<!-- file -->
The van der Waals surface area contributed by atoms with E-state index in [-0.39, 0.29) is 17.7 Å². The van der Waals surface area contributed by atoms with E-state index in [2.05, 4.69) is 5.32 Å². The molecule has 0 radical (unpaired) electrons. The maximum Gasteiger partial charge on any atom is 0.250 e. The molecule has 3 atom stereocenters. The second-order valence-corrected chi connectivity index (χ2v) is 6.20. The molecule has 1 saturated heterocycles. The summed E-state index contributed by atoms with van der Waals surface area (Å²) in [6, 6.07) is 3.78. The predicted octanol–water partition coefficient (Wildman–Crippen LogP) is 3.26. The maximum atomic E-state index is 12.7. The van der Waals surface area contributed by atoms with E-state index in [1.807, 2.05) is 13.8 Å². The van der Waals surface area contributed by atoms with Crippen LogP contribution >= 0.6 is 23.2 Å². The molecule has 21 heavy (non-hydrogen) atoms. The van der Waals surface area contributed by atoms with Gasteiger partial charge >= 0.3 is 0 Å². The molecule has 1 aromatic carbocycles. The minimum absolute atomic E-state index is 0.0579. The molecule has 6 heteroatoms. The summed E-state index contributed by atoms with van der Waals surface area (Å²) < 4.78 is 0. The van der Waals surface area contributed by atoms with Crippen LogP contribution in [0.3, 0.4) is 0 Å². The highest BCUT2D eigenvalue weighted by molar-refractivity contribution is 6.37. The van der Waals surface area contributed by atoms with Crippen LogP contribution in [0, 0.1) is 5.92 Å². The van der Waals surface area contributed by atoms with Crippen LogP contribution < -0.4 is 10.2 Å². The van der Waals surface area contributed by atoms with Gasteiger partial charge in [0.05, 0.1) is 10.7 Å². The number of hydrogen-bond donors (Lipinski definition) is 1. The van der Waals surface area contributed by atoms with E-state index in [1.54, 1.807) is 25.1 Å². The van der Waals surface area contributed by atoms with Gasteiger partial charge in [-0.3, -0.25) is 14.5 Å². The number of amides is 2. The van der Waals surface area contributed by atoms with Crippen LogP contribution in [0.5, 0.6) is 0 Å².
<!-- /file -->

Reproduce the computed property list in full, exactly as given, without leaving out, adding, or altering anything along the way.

The van der Waals surface area contributed by atoms with E-state index in [-0.39, 0.29) is 17.7 Å². The van der Waals surface area contributed by atoms with E-state index in [2.05, 4.69) is 5.32 Å². The molecule has 0 radical (unpaired) electrons. The maximum Gasteiger partial charge on any atom is 0.250 e. The molecule has 3 atom stereocenters. The second-order valence-corrected chi connectivity index (χ2v) is 6.20. The molecule has 1 saturated heterocycles. The summed E-state index contributed by atoms with van der Waals surface area (Å²) in [6, 6.07) is 3.78. The predicted octanol–water partition coefficient (Wildman–Crippen LogP) is 3.26. The maximum atomic E-state index is 12.7. The van der Waals surface area contributed by atoms with E-state index in [1.807, 2.05) is 13.8 Å². The van der Waals surface area contributed by atoms with Crippen LogP contribution >= 0.6 is 23.2 Å². The molecule has 21 heavy (non-hydrogen) atoms. The van der Waals surface area contributed by atoms with Gasteiger partial charge >= 0.3 is 0 Å². The molecule has 1 aromatic carbocycles. The minimum absolute atomic E-state index is 0.0579. The molecule has 6 heteroatoms. The summed E-state index contributed by atoms with van der Waals surface area (Å²) < 4.78 is 0. The van der Waals surface area contributed by atoms with Crippen LogP contribution in [0.3, 0.4) is 0 Å². The highest BCUT2D eigenvalue weighted by molar-refractivity contribution is 6.37. The van der Waals surface area contributed by atoms with Crippen LogP contribution in [0, 0.1) is 5.92 Å². The van der Waals surface area contributed by atoms with Crippen LogP contribution < -0.4 is 10.2 Å². The van der Waals surface area contributed by atoms with Gasteiger partial charge in [0.05, 0.1) is 10.7 Å². The number of hydrogen-bond donors (Lipinski definition) is 1. The van der Waals surface area contributed by atoms with E-state index in [1.54, 1.807) is 25.1 Å². The van der Waals surface area contributed by atoms with Gasteiger partial charge in [-0.3, -0.25) is 14.5 Å². The number of amides is 2. The van der Waals surface area contributed by atoms with Crippen LogP contribution in [0.5, 0.6) is 0 Å².